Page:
You’ve been caught out on a scorching day, and arrived home to find your plants are burnt. What do you do? Foliage burn is heartbreaking, but many plants recover from it. Start by watering the foliage to cool the plants down, then soak the ground around them.
If you’re expecting more extreme weather, or if it’s still hot, erect a temporary shade structure by laying old sheer curtains, shadecloth or whatever you have over the plants. Make sure the protective cover can’t be dislodged by wind.
If the cause of the problem is heat being reflected from hard surfaces, such as paving or metal fencing, use cardboard to shade your plants. Wait for the hot weather to abate, and plants to show signs of recovery, before feeding or pruning them.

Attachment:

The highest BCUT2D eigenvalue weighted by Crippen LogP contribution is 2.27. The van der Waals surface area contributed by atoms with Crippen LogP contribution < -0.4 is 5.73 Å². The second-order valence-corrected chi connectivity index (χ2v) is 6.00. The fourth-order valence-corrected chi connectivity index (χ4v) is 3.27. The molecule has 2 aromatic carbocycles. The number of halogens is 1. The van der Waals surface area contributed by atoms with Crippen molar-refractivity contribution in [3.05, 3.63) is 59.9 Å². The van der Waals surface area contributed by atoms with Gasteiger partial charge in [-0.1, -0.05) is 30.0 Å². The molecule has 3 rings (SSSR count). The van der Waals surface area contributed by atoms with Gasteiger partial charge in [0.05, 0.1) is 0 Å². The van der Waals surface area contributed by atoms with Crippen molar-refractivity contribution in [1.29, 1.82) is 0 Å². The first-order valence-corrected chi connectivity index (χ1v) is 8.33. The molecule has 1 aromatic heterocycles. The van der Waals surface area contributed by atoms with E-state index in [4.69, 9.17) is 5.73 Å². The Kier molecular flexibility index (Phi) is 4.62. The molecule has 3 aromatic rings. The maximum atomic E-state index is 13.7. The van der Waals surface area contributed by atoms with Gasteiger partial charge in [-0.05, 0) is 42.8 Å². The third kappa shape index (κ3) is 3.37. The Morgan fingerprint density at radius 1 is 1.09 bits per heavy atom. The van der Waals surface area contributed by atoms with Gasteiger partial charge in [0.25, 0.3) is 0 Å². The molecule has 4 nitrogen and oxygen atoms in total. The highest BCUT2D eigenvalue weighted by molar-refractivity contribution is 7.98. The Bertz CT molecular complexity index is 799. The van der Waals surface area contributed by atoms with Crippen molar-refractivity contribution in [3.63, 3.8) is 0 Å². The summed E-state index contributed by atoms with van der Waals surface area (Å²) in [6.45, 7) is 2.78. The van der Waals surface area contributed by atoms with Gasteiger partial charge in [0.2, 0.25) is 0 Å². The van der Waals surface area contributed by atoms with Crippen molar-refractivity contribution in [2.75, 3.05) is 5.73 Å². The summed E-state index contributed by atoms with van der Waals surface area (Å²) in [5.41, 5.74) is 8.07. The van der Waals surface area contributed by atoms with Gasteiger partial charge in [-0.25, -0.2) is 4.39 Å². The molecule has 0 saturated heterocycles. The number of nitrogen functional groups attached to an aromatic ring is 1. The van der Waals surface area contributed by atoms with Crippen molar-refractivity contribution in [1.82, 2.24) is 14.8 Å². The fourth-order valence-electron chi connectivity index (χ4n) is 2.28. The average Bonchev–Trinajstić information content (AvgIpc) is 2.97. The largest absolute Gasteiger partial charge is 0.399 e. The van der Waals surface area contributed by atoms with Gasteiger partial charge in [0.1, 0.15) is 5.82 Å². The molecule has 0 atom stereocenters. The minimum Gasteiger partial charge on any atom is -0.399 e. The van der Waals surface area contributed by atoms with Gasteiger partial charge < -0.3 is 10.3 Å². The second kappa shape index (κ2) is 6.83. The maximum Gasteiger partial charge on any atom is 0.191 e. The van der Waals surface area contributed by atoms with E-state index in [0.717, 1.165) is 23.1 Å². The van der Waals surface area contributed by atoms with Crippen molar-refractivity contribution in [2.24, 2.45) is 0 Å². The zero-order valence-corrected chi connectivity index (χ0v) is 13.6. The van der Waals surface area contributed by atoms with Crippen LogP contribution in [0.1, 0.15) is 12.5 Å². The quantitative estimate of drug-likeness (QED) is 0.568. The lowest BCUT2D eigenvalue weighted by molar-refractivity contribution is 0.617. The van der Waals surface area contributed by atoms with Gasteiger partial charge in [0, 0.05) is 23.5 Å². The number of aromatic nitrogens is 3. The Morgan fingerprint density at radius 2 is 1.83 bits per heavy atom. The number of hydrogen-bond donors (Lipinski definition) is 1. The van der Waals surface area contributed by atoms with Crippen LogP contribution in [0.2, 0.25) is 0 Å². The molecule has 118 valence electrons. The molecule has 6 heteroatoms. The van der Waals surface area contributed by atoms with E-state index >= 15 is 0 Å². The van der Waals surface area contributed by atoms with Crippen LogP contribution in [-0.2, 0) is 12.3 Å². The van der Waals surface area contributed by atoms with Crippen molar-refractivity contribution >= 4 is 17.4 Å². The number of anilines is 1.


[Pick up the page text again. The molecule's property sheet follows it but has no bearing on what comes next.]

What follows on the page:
For the summer ahead, make a note of plants that are likely to suffer, and be ready to protect them. Watch the weather forecast, and water plants well before the heat arrives. Also, shade vulnerable plants before leaving the house.
Longer term, consider whether there’s a better spot in the garden for plants that repeatedly suffer from foliage burn over summer. Look for a position that’s going to offer more shade and protection during the hot summer months, even if it’s sunny at other times. Move evergreens during autumn or winter, but wait for deciduous trees to be fully dormant in winter before moving them to a better location.
You’ll find more great tips and ideas for helping plants cope with the heat of summer, including how to keep the soil cool, in the December issue of ABC Gardening Australia magazine, out now.